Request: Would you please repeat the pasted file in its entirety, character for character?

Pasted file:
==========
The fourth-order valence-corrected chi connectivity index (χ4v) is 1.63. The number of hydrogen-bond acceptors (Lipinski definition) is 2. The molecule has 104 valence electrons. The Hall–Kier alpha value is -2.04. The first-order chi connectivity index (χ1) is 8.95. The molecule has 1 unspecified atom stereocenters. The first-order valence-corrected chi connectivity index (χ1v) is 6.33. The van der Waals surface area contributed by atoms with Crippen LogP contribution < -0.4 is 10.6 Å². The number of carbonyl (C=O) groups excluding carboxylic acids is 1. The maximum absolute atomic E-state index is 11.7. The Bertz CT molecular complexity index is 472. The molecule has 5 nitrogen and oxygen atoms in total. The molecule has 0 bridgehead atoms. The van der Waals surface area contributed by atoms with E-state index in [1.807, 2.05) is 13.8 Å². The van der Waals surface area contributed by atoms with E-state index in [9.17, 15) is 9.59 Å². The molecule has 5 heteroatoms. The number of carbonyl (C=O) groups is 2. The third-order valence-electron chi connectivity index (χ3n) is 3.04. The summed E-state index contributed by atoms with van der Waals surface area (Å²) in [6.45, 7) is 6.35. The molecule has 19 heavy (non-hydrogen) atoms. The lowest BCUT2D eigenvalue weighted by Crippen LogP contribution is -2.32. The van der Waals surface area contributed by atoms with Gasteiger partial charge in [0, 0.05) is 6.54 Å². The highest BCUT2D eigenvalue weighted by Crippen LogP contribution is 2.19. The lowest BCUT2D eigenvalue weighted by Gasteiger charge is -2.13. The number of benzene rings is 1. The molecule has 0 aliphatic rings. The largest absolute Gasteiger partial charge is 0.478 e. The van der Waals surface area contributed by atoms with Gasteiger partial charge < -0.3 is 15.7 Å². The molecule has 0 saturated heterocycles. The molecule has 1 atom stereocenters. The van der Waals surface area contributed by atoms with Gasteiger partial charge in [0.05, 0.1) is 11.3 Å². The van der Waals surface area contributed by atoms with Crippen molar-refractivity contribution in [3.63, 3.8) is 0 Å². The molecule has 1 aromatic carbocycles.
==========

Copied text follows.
The fourth-order valence-corrected chi connectivity index (χ4v) is 1.63. The number of hydrogen-bond acceptors (Lipinski definition) is 2. The molecule has 104 valence electrons. The Hall–Kier alpha value is -2.04. The first-order chi connectivity index (χ1) is 8.95. The molecule has 1 unspecified atom stereocenters. The first-order valence-corrected chi connectivity index (χ1v) is 6.33. The van der Waals surface area contributed by atoms with Crippen LogP contribution < -0.4 is 10.6 Å². The number of carbonyl (C=O) groups excluding carboxylic acids is 1. The maximum absolute atomic E-state index is 11.7. The Bertz CT molecular complexity index is 472. The molecule has 5 nitrogen and oxygen atoms in total. The molecule has 0 bridgehead atoms. The van der Waals surface area contributed by atoms with E-state index in [1.807, 2.05) is 13.8 Å². The van der Waals surface area contributed by atoms with E-state index in [9.17, 15) is 9.59 Å². The molecule has 5 heteroatoms. The number of carbonyl (C=O) groups is 2. The third-order valence-electron chi connectivity index (χ3n) is 3.04. The summed E-state index contributed by atoms with van der Waals surface area (Å²) in [6.45, 7) is 6.35. The molecule has 19 heavy (non-hydrogen) atoms. The lowest BCUT2D eigenvalue weighted by Crippen LogP contribution is -2.32. The van der Waals surface area contributed by atoms with Gasteiger partial charge in [0, 0.05) is 6.54 Å². The highest BCUT2D eigenvalue weighted by Crippen LogP contribution is 2.19. The lowest BCUT2D eigenvalue weighted by Gasteiger charge is -2.13. The number of benzene rings is 1. The molecule has 0 aliphatic rings. The largest absolute Gasteiger partial charge is 0.478 e. The van der Waals surface area contributed by atoms with Gasteiger partial charge < -0.3 is 15.7 Å². The molecule has 0 saturated heterocycles. The molecule has 1 atom stereocenters. The van der Waals surface area contributed by atoms with Gasteiger partial charge in [0.05, 0.1) is 11.3 Å². The van der Waals surface area contributed by atoms with Crippen molar-refractivity contribution in [3.63, 3.8) is 0 Å². The molecule has 1 aromatic carbocycles.